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Volume 5, Issue 1 (2011) Pp. 1–38.

Insubordination in Tlingit: An Areal Feature?
by Seth Cable

This paper documents a hitherto unnoticed grammatical phenomenon of Tlingit, a Na-Dene language of Alaska, British Columbia and the Yukon. This phenomenon, which has lately been given the name ‘insubordination’ (Evans 2007), is one in which a free-standing, matrix utterance bears morphosyntactic markers that are otherwise indicative of subordinated clauses. I distinguish three syntactic types of such ‘insubordinate clauses’, as well as four distinct semantic types, and discuss the possible relations between the form and meaning of Tlingit insubordinate clauses. I also discuss the possible origins of insubordination in Tlingit, noting that the phenomenon is not universal amongst the Na-Dene languages. Rather, its appearance in related languages appears to be driven by areal pressures, and I posit that insubordination in the neighboring Haida and Tsimshianic languages may have exerted such pressures on Tlingit as well. Finally, this paper is accompanied by an annotated corpus of Tlingit insubordinate clauses, which provides the empirical basis of the key generalizations proposed here.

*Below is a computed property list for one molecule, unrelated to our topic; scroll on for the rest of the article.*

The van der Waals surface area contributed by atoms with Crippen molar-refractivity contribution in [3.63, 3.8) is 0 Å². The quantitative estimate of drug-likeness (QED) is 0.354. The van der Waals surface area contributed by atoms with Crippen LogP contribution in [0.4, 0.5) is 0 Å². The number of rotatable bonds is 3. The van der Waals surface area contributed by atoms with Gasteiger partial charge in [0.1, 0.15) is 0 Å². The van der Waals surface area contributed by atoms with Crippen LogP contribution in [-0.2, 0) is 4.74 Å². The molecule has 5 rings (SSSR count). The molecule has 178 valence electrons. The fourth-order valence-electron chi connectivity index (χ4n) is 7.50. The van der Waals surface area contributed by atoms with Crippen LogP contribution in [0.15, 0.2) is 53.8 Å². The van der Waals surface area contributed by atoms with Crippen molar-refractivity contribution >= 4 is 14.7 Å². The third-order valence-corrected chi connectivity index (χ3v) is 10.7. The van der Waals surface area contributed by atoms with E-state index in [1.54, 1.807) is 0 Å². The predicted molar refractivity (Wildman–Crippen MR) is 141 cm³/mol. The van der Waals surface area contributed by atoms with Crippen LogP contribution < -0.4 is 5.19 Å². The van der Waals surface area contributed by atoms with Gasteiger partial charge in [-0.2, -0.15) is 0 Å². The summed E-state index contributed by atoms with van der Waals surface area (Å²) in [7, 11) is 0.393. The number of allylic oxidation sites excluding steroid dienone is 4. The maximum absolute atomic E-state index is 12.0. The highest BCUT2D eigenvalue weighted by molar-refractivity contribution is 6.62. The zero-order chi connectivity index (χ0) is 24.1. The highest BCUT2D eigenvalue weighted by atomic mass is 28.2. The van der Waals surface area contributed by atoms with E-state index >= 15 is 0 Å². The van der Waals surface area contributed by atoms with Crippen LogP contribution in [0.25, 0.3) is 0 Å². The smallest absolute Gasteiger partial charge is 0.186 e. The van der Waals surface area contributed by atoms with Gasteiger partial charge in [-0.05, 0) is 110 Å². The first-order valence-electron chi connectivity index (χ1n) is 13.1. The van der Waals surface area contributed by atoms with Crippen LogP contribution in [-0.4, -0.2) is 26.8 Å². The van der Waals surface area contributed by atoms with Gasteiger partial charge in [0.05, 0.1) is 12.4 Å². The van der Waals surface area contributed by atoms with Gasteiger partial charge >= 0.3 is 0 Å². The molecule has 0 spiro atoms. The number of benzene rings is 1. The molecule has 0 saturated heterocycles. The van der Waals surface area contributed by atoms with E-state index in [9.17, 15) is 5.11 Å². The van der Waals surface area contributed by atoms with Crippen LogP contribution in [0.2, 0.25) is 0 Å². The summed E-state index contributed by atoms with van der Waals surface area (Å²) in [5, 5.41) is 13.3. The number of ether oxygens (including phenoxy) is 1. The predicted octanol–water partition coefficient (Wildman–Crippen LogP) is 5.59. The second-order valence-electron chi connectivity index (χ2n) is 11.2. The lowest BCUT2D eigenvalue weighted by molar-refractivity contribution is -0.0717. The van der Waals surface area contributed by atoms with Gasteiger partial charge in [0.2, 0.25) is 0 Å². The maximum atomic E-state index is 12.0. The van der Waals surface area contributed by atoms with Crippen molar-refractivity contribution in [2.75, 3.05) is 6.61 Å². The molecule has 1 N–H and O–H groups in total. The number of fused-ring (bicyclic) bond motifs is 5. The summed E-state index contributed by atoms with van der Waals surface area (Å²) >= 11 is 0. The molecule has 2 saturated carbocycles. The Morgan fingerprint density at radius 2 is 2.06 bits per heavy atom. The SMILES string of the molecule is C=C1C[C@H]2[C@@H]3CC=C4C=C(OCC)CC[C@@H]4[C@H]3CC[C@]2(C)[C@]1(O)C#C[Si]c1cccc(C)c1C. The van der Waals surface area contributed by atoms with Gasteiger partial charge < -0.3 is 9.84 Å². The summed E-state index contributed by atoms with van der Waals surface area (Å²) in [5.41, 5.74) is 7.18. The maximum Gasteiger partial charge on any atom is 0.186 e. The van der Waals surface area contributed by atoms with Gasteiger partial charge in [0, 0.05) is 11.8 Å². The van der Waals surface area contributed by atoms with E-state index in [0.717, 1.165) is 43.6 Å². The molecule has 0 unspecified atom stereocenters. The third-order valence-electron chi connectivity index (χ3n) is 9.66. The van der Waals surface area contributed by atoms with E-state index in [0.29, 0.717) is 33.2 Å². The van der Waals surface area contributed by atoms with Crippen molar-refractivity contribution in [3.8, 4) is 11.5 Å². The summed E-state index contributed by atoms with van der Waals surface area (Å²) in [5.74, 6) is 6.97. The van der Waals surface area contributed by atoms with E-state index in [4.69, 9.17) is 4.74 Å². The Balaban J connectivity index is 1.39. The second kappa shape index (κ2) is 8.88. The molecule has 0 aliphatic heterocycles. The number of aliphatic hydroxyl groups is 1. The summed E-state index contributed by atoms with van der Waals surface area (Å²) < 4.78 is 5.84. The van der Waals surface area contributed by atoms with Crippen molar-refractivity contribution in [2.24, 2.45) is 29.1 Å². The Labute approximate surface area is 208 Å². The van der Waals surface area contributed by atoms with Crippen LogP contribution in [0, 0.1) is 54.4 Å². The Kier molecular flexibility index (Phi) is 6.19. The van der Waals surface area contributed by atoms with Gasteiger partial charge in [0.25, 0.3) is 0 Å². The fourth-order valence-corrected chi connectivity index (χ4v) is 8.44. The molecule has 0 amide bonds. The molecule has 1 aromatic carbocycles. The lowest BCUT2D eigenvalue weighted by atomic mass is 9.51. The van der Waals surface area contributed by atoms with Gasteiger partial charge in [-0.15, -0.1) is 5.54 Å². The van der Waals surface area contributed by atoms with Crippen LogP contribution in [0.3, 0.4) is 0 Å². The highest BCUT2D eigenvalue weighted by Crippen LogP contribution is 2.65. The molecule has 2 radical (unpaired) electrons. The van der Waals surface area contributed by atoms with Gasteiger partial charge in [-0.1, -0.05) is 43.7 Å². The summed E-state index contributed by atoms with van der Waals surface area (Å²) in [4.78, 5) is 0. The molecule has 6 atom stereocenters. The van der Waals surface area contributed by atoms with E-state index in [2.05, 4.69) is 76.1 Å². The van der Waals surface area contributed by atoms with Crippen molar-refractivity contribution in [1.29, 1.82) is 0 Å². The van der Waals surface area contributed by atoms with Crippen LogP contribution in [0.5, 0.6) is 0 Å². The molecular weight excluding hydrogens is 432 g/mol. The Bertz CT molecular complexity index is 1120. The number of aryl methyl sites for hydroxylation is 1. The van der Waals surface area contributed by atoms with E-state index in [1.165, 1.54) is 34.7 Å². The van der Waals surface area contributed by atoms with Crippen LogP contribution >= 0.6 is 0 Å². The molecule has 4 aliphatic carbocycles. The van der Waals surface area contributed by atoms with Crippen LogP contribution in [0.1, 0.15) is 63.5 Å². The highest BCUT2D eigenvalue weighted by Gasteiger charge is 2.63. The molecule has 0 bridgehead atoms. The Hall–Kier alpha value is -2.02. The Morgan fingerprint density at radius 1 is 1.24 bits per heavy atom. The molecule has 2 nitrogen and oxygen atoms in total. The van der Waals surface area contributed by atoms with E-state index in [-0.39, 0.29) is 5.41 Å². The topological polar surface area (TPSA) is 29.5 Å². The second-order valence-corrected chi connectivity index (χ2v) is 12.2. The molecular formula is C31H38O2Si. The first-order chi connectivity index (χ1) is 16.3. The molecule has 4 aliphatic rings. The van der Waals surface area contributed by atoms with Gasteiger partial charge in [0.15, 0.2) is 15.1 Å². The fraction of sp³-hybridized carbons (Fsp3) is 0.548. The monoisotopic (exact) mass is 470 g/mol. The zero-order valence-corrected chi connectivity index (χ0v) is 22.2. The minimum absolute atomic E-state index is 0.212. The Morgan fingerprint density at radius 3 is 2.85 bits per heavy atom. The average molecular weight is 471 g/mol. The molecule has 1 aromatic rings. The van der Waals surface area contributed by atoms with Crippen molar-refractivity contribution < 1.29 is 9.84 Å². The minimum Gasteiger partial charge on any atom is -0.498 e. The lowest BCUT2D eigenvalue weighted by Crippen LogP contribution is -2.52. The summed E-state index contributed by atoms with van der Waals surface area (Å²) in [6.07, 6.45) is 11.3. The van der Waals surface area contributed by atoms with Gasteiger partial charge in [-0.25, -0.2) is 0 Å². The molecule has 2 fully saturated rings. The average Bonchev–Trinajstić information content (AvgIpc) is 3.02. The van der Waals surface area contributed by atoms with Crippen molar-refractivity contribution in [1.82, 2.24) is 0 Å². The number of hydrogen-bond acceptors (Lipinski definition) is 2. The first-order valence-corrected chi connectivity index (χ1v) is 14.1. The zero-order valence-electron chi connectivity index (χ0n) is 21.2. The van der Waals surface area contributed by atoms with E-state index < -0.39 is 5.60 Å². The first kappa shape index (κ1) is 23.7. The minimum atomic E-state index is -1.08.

Keywords: Tlingit, insubordination, Na-Dene, Athabaskan, Pacific Northwest sprachbund

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Acknowledgements Copyright © 2009 Northwest Journal of Linguistics ISSN 1718-8563